Xanthe Hancox 

But Ruth replied, “Don’t urge me to leave you or to turn back from you. Where you go I will go, and where you stay I will stay. Your people will be my people and your God my God. Where you die I will die, and there I will be buried. May the Lord deal with me, be it ever so severely, if even death separates you and me.” Ruth 1:16-17
Ruth had the opportunity to rebuild her life. After her husband died, her mother-in-law, Naomi, gave Ruth permission to return to her home and her family. Naomi had no way to financially provide for her daughter-in-law. She had no other sons for her to marry, and no husband to provide for them.
If I was in Ruth’s position, and I had the option to return to a family who would welcome me and comfort me in my grief, would I take it? When the alternative was to stay with Naomi, travel to an unfamiliar land with new people and new customs, would I stay? If I’m honest, probably not.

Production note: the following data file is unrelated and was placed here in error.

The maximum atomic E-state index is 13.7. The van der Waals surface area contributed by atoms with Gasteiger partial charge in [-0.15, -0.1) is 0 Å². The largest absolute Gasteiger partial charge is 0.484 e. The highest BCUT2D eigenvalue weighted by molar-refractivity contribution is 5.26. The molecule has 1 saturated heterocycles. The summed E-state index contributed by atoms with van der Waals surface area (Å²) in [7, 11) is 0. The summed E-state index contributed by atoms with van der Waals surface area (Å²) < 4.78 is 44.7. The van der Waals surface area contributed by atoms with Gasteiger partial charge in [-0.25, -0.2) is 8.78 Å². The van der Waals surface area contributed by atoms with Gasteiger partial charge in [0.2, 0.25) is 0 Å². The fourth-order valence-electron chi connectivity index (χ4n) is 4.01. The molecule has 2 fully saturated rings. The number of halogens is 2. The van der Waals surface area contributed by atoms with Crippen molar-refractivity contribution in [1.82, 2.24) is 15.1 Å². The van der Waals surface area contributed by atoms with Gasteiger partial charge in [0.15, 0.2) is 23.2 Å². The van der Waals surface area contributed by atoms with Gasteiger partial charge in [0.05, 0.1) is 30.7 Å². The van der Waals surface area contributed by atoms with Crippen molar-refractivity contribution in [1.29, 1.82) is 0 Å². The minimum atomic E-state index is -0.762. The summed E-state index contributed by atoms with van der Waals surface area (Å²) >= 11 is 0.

But Ruth was steadfast in her love for Naomi. She sacrificed a life that she knew for a life of uncertainty. Naomi couldn’t promise Ruth a comfortable future with a husband or financial security. But still, Ruth went with her. She remained faithful to Naomi, and pledged her faithfulness to the Lord.
Because of that faithfulness, Ruth was ultimately blessed with a husband named Boaz. Together, they had a child named Obed, whose son was Jesse — the father of King David.
Ruth couldn’t have known that by following Naomi she would someday be blessed by being a part of the Messiah’s family. As Hebrews 11:1 states, “Now faith is confidence in what we hope for and assurance about what we do not see.” How often do we practice the kind of faith Ruth had?
Prayer: Lord Jesus, thank you for the promise you have made to us to be our God. Help us to be your people. In your name, Amen.